There are lots of considerations when making financial agreements during divorce proceedings, from asset division to pensions. One of the most complex areas is spousal maintenance, causing lots of confusion about when it should be paid and for how long. To make things easier to understand, here is some insight into what to expect.

Spousal Maintenance After A Divorce

What is spousal maintenance?

Spousal maintenance is the regular payments made by an ex-husband or ex-wife where the other party is unable to support themselves financially. This will usually be in the form of a monthly payment for a defined period of time.

A spousal maintenance orders will prevent a ‘clean break’ divorce in so far as income is concerned until the term of the order expires, so you can also consider a lump sum payment if making a private agreement.  It does not apply to unmarried couples looking to make a separation agreement.

Is spousal maintenance the same as child maintenance?

No. Child maintenance covers a child’s living costs and is made privately between parents (if in agreement) or through the Child Maintenance Service.  However, both types of maintenance can be enforced through the courts if an ex-partner refuses to make the necessary payments, but only if a CMS calculation has been undertaken.

Who is entitled to spousal maintenance?

Spousal maintenance can often be a source of disagreement between separating couples, and nobody has an automatic right to it.  However, divorce law will always consider future needs, and when you get married, you make a financial commitment to each other. Therefore, if one party does not have sufficient income or assets to cover their needs, they may be eligible for ongoing financial support from their ex-partner after divorce so long as that person has disposable income to meet the payments.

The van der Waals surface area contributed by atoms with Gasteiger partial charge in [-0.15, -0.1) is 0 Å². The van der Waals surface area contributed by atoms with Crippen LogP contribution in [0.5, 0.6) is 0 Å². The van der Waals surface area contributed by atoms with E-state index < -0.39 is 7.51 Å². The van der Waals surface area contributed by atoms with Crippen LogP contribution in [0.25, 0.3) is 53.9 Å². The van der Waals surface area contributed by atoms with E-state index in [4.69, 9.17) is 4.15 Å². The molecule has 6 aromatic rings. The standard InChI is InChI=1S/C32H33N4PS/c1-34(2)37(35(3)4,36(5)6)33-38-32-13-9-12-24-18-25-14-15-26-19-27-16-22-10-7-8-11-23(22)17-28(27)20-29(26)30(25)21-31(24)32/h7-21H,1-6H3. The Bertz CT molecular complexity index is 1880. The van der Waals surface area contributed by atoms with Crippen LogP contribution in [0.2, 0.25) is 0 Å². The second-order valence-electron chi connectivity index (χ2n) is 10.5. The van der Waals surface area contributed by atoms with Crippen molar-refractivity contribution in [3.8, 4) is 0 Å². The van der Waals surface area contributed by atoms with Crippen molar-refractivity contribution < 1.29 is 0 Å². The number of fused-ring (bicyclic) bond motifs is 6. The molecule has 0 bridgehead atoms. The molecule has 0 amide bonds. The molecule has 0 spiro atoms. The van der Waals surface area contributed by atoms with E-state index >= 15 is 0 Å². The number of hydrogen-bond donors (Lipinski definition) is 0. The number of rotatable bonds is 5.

How long do spousal maintenance payments need to be made?

How long spousal maintenance requirements last will vary from case to case.  If you agree, this can be defined by the separating couple.  In other cases, the court will decide.

Spousal maintenance is usually paid for a fixed period of say 3-5 years, however in some circumstances it can be paid until the recipient no longer needs additional financial support.  The agreement can be stopped if circumstances change, such as the recipient remarrying or the person paying the maintenance loses their job, but a court application would need to be made if the parties cannot agree this.

How is spousal maintenance decided?

Factors considered for spousal maintenance decisions include the age of children involved, living arrangements, the resources required to raise the children, appropriate budgets of both parties, the ability to work, lifestyles enjoyed during the marriage, retirement ages and the marriage length (known as Section 25 factors).

Ultimately, it is about whether each party can support themselves financially without spousal maintenance. If you agree on regular payments, the amount received will depend on how much you need to live on, your income and your future earning potential.

Do you need expert divorce advice? Contact our family law firm

At Bellwether Solicitors, we offer expert family law and divorce services, providing the legal support you need. For help and advice with spousal maintenance payments or starting divorce proceedings, please get in touch. We have offices in Kingston and Cheam, with clients in Chessington and Epsom.

To get started, contact us today.